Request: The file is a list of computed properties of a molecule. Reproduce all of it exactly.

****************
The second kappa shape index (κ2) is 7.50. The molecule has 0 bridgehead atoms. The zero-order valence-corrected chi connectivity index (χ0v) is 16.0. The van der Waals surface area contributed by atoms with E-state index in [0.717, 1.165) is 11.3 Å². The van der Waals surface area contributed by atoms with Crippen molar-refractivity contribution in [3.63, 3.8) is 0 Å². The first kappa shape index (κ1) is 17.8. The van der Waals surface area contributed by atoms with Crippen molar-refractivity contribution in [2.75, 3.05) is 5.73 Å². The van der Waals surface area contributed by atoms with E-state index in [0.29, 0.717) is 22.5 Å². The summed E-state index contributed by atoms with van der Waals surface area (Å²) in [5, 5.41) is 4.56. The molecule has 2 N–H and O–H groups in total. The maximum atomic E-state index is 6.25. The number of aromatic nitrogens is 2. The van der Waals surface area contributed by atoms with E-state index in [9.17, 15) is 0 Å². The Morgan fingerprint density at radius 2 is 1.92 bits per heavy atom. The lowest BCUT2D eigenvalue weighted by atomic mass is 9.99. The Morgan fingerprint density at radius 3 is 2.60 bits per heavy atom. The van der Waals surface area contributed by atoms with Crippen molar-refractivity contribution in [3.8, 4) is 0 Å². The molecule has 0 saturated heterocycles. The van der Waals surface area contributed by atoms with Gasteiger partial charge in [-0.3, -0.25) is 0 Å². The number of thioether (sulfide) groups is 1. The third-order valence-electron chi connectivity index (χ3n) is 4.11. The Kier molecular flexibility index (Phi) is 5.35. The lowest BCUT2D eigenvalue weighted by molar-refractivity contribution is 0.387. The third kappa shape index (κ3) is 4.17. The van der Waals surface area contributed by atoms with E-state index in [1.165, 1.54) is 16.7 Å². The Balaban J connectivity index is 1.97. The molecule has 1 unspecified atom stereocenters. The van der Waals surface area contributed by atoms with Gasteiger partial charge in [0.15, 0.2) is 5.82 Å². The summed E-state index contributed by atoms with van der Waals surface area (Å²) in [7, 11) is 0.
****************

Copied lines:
The second kappa shape index (κ2) is 7.50. The molecule has 0 bridgehead atoms. The zero-order valence-corrected chi connectivity index (χ0v) is 16.0. The van der Waals surface area contributed by atoms with E-state index in [0.717, 1.165) is 11.3 Å². The van der Waals surface area contributed by atoms with Crippen molar-refractivity contribution in [3.63, 3.8) is 0 Å². The first kappa shape index (κ1) is 17.8. The van der Waals surface area contributed by atoms with Crippen molar-refractivity contribution in [2.75, 3.05) is 5.73 Å². The van der Waals surface area contributed by atoms with E-state index in [0.29, 0.717) is 22.5 Å². The summed E-state index contributed by atoms with van der Waals surface area (Å²) in [5, 5.41) is 4.56. The molecule has 2 N–H and O–H groups in total. The maximum atomic E-state index is 6.25. The number of aromatic nitrogens is 2. The van der Waals surface area contributed by atoms with E-state index in [9.17, 15) is 0 Å². The Morgan fingerprint density at radius 2 is 1.92 bits per heavy atom. The lowest BCUT2D eigenvalue weighted by atomic mass is 9.99. The Morgan fingerprint density at radius 3 is 2.60 bits per heavy atom. The van der Waals surface area contributed by atoms with Crippen molar-refractivity contribution in [3.8, 4) is 0 Å². The molecule has 0 saturated heterocycles. The van der Waals surface area contributed by atoms with Gasteiger partial charge in [-0.3, -0.25) is 0 Å². The number of thioether (sulfide) groups is 1. The third-order valence-electron chi connectivity index (χ3n) is 4.11. The Kier molecular flexibility index (Phi) is 5.35. The lowest BCUT2D eigenvalue weighted by molar-refractivity contribution is 0.387. The third kappa shape index (κ3) is 4.17. The van der Waals surface area contributed by atoms with E-state index in [1.165, 1.54) is 16.7 Å². The Balaban J connectivity index is 1.97. The molecule has 1 unspecified atom stereocenters. The van der Waals surface area contributed by atoms with Gasteiger partial charge in [0.15, 0.2) is 5.82 Å². The summed E-state index contributed by atoms with van der Waals surface area (Å²) in [7, 11) is 0.